RIO DE JANEIRO – It's gotta be the ball.
The number and quality of goals in this year's World Cup is remarkable bordering on incredible, and there have been plenty of theories as to why. The simplest may be the coolest: the mighty Brazuca.
The South Africa World Cup produced 77 goals in the first 36 matches. This tournament, with its "Brazuca" ball, has produced 108 in the same amount of games. That's more than a 40 percent increase. No offense to the greatest soccer players in the world, but they are not 40 percent better at their sport than they were four years ago.
"There's got to be something with the ball," said Rabindra Mehta, a soccer fan who just so happens to also be an aerospace engineer at NASA in California.
Here's what he means: World Cup soccer balls got progressively smoother over the course of several years in the early 2000s, which makes sense on one level. Smoother seems better. But it's actually worse.
A smoother ball can be more difficult to spin, for the same reason that a golf ball is easier to spin because it has dimples. There's also something called the Magnus effect, which causes a spinning ball to curve through the air (hence "Bend it like Beckham").
The Jabulani that was used in South Africa was smoother than this one, and it got complaints from players. This ball has longer and deeper seams, and it also has what Mehta calls "pimples" that make the surface rougher.
The combination of the seams and the pimples allows more hook to the arc in flight, and the results have been pretty to watch. Just look at the replay of Cristiano Ronaldo's cross on Sunday night against the Americans, or (if that footage gives you hives) Lionel Messi's last-minute left-footed strike against Iran on Saturday. The arc of the ball in flight is majestic. And quite effective.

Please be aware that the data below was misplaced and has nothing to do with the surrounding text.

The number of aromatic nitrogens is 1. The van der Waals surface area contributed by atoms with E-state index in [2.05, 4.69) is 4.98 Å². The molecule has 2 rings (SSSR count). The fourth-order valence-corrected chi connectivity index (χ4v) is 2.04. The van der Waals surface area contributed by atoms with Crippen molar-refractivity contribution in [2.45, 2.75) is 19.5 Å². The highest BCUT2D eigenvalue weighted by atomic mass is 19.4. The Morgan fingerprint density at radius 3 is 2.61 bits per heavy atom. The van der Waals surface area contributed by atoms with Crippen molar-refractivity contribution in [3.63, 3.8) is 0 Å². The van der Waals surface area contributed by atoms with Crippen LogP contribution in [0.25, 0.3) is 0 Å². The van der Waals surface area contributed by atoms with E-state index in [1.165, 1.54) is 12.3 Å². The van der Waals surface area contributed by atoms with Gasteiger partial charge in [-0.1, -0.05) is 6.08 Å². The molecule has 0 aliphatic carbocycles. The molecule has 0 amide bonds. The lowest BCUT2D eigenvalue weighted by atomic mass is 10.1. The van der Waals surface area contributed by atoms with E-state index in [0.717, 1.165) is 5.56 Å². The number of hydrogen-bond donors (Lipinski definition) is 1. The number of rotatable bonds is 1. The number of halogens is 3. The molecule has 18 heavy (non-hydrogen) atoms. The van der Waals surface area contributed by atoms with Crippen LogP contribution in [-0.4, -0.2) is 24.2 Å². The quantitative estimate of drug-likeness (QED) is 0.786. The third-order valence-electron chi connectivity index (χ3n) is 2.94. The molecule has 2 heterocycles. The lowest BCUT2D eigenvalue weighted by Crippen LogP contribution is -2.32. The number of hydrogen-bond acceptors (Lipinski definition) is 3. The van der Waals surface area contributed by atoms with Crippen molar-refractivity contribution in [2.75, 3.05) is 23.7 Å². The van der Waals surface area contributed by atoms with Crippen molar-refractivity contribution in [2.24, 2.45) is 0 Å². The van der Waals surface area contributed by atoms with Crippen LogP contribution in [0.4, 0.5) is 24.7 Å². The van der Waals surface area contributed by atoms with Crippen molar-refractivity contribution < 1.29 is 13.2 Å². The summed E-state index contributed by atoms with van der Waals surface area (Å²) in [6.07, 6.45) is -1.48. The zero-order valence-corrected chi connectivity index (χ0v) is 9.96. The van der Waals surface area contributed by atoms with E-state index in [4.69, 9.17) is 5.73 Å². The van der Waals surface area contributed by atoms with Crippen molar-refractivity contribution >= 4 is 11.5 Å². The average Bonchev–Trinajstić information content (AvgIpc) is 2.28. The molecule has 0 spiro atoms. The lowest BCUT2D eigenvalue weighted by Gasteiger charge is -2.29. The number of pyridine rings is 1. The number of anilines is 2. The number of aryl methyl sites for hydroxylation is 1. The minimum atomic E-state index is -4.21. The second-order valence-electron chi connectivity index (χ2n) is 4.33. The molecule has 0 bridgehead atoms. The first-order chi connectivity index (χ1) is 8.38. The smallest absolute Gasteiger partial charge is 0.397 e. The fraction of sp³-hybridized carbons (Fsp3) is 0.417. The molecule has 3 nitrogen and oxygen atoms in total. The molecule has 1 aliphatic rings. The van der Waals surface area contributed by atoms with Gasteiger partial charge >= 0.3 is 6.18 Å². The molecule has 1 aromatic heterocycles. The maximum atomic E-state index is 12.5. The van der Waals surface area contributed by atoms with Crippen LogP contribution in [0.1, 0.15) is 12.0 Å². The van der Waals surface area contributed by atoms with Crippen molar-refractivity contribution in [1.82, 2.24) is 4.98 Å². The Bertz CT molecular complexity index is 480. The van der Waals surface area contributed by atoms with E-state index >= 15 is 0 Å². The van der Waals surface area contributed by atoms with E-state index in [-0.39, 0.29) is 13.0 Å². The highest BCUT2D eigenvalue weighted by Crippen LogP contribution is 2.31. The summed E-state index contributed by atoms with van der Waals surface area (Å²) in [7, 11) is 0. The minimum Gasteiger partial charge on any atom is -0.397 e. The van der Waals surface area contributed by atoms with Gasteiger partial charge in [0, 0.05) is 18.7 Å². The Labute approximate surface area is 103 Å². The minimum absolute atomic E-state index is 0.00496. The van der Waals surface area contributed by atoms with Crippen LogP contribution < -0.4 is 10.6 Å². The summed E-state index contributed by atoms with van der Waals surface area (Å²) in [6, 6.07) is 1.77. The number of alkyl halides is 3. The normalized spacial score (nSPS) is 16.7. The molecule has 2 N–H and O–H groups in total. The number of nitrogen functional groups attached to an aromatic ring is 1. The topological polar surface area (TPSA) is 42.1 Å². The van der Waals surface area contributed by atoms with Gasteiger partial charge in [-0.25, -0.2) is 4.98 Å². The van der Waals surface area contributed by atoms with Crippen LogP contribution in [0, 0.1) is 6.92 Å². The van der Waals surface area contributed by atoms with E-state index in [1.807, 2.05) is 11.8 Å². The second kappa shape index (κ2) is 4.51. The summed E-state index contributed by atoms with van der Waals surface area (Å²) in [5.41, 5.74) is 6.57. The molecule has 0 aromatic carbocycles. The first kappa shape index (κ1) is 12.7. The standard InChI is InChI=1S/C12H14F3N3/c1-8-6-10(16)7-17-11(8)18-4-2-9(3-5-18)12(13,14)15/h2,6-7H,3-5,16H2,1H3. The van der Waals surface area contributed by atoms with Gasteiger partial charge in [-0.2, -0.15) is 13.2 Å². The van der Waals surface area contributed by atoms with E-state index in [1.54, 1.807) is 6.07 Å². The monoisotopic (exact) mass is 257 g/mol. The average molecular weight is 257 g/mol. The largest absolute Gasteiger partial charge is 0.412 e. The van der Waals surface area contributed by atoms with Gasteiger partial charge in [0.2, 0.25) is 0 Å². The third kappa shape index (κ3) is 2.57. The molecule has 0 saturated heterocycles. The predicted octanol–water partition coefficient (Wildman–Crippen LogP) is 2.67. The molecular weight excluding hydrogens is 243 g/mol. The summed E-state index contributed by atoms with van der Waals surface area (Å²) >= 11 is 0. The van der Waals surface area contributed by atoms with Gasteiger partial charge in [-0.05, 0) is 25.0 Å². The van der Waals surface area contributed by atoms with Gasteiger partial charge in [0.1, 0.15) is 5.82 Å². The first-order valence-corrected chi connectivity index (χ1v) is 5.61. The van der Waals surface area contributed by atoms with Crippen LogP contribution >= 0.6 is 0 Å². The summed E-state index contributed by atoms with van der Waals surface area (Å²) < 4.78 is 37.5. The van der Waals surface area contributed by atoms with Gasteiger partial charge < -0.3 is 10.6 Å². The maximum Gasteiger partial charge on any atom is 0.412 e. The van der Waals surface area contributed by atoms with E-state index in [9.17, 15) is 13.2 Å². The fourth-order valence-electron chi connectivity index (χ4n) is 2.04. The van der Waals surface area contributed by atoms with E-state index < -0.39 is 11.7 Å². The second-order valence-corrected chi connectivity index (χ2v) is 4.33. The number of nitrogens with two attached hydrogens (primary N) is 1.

"It's a lot easier to impart spin on this one than the 2010 and particularly the 2006," Mehta said. "Can that affect scoring? The answer is perhaps yes. It's hard to discount the ball when the aerodynamic factor has changed significantly over four years."
[Gallery: Evolution of the World Cup ball]
It's not just the spin, either.
Mehta didn't test the Brazuca, but he did have access to results from a wind tunnel experiment on the ball. The data was eye-catching.
"When you measure the drag on the ball," he said, "when it's flying through the air, the wind tunnel data shows that between about 30 mph and 50 mph, the drag on the Brazuca ball is lower. Significantly lower. So if a ball is kicked at 40 mph, it will fly faster."
So according to a NASA scientist – and who are we to argue with him? – the Brazuca flies faster at certain speeds and curls through the air more than its predecessors. It's not a long leap from there to higher scoring.
Mehta suggests there may be a psychological effect as well: Players who are more comfortable with this ball may be more eager to strike it. And goalies have an advantage as well: a ball with longer and deeper seams is easier to grab – like a baseball with its curved seams.
It's possible the scoring will drop once we get into the knockout stage, but it's unlikely the scoring will drop 40 percent. Mehta says "it would be foolish to discard the possibility" that the ball is not a factor in what we're seeing.
Even if it's not a factor, or less of a factor than it seems, the focus on the ball has a nice residual effect: more attention on STEM, or Science, Technology, Engineering and Math. There's a huge movement to get kids interested in STEM, and soccer is a perfect way to do it.
"Over the years, we've found, no kidding, that when it comes to aerodynamics, sports balls are something kids can relate to," Mehta said. "They're keen and watch intently when we show them how a curveball curves. You can see their eyes glow. This is exactly how to get kids involved in STEM."
So maybe the explosion of interest in the World Cup back in the States will help bequeath a generation of children who follow a certain pursuit more ardently than any other in American history.
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